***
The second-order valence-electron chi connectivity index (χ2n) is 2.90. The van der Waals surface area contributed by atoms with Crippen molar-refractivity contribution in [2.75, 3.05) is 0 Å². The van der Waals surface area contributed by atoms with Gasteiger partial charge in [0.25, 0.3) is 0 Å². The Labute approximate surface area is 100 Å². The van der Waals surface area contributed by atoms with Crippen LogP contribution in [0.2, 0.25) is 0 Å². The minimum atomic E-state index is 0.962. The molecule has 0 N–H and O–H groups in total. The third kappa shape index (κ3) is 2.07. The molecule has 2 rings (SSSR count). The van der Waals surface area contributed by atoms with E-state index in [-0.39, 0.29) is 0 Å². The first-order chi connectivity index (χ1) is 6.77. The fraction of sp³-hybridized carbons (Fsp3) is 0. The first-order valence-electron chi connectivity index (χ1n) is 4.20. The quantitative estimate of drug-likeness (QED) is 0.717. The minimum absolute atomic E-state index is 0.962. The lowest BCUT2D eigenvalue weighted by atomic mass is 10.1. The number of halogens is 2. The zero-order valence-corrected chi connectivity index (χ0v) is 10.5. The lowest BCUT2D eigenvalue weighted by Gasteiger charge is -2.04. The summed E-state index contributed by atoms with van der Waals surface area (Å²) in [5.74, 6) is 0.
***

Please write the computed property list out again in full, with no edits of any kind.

The second-order valence-electron chi connectivity index (χ2n) is 2.90. The van der Waals surface area contributed by atoms with Crippen molar-refractivity contribution in [2.75, 3.05) is 0 Å². The van der Waals surface area contributed by atoms with Gasteiger partial charge in [0.25, 0.3) is 0 Å². The Labute approximate surface area is 100 Å². The van der Waals surface area contributed by atoms with Crippen LogP contribution in [0.2, 0.25) is 0 Å². The minimum atomic E-state index is 0.962. The molecule has 0 N–H and O–H groups in total. The third kappa shape index (κ3) is 2.07. The molecule has 2 rings (SSSR count). The van der Waals surface area contributed by atoms with E-state index in [-0.39, 0.29) is 0 Å². The first-order chi connectivity index (χ1) is 6.77. The fraction of sp³-hybridized carbons (Fsp3) is 0. The first-order valence-electron chi connectivity index (χ1n) is 4.20. The quantitative estimate of drug-likeness (QED) is 0.717. The minimum absolute atomic E-state index is 0.962. The lowest BCUT2D eigenvalue weighted by atomic mass is 10.1. The number of halogens is 2. The zero-order valence-corrected chi connectivity index (χ0v) is 10.5. The lowest BCUT2D eigenvalue weighted by Gasteiger charge is -2.04. The summed E-state index contributed by atoms with van der Waals surface area (Å²) in [5.74, 6) is 0.